I held onto the few rocks that I could find and watched the sharks as the current, a gale force underwater wind, tore at my gauges and regulator making them flutter like a scarf on a stormy winter’s day.  Occasionally a gust of current whipped up the sand in front of me and it swirled like snow in a blizzard.  At the edge of the sand I saw a sea turtle that was as close to the sand as it could get and it was struggling to move against the current.  It was so close to the sand that its flippers were kicking up clouds of sand as it went.  Seeing this normally graceful creature struggling made me realized the true intensity of the current.

The only things that were not affected by the power of the water besides the rocks themselves were the hammerheads.  They arrogantly glided through the current with subtle strokes of their scimitar shaped tails.

After several minutes of holding on against the current and being completely enchanted by the massive sharks right in front of me I looked at my air gauge and realized that it was time to go up.  I turned to Oscar but he was ahead of me and signaled for us to slowly swim up the wall of the crater.  I took one last look at the spectacular creatures in front of me and then turned and glided over the coral covered boulders towards the surface.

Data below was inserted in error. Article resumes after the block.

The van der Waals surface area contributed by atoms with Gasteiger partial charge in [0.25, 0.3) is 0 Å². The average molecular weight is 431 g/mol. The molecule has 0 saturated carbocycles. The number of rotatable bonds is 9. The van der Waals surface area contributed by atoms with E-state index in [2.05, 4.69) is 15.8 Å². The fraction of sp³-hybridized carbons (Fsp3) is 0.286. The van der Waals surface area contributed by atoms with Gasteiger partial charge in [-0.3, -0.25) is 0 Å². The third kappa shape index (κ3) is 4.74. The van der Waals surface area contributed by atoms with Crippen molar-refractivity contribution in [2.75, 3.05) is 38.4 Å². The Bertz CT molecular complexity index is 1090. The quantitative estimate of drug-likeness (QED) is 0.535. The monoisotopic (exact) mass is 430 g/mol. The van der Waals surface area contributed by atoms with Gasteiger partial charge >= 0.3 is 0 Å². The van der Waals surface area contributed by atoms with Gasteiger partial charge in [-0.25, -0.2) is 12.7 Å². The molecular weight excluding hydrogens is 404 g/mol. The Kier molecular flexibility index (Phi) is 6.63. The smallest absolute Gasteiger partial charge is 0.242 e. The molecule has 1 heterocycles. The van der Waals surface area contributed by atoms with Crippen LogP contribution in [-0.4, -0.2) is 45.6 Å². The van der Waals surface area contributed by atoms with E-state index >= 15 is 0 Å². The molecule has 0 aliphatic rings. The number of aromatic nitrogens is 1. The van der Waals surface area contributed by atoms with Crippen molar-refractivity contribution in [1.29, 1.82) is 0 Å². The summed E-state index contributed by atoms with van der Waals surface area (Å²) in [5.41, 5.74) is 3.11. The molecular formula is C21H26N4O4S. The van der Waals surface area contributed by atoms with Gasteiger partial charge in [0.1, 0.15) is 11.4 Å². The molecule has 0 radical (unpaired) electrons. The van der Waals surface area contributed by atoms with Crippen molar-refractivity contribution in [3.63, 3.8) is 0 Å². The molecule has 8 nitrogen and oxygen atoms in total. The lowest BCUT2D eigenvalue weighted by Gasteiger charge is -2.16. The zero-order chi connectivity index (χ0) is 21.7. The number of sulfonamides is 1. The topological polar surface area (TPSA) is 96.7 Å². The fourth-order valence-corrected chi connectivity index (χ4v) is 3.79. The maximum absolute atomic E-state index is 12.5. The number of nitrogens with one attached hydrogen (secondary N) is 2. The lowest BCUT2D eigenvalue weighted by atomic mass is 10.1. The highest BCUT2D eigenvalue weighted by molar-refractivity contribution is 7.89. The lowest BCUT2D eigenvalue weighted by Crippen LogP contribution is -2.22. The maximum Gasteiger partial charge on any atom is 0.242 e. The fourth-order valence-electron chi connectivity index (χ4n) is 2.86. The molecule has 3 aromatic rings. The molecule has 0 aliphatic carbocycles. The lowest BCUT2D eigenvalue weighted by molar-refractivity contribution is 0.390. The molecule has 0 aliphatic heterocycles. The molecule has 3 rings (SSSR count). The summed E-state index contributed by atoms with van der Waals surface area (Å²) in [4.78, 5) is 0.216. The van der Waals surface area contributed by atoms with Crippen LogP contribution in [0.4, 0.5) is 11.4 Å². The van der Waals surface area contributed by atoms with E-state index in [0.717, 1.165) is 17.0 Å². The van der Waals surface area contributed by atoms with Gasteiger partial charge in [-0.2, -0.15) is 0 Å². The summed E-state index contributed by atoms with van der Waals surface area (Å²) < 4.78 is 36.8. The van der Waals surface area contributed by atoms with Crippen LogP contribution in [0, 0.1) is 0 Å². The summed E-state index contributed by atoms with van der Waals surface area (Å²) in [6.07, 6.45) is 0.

The spell of the sharks had been broken and as I ascended I remembered that Sean was going to ask Steph to marry him.  Shit, did that happened? I thought.  I looked at the couple and noticed that they were swimming especially close together.  At the 15 foot safety stop they posed for pictures and held hands.  Apparently she had said yes.

Since we had gone so deep we took an especially long safety stop.  We comfortably floated in the bright, clear water.  The morning light became stronger as I relaxed and looked down into the azure water that now obscured the sublime beauty of the crater.  One last hammerhead swam out of the deep blue giving us one final encounter.  I savored every second that it swam around us and then said goodbye as it descended and disappeared.

I reflected on what I had just seen and remember six months before when a new friend had told me about the Galapagos and that it was possible to dive with massive schools of hammerhead sharks.  Finally I had done it and it was beyond anything that I had ever imagined.

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Stars Above and Below

After a long hot day of sailing, our boat, the Lucky Sol, pulled into a deserted bay on the South East tip of Baja California, Mexico.  My friend Jason, his wife, Tina, and I set the anchor and tied up the sails.  Once we had prepared the boat for the night we relaxed and half-heartedly fished in the emerald-green waters of The Sea of Cortez.  The brutal Mexican sun had finally relented and the world became peaceful and cool.  The bay was surrounded by rocky desert mountains and a pristine white sand beach.  There were a few black cows on the beach but besides them we were perfectly isolated.  Our surroundings were lonely and desolate but also tranquil and beautiful in their own unique way.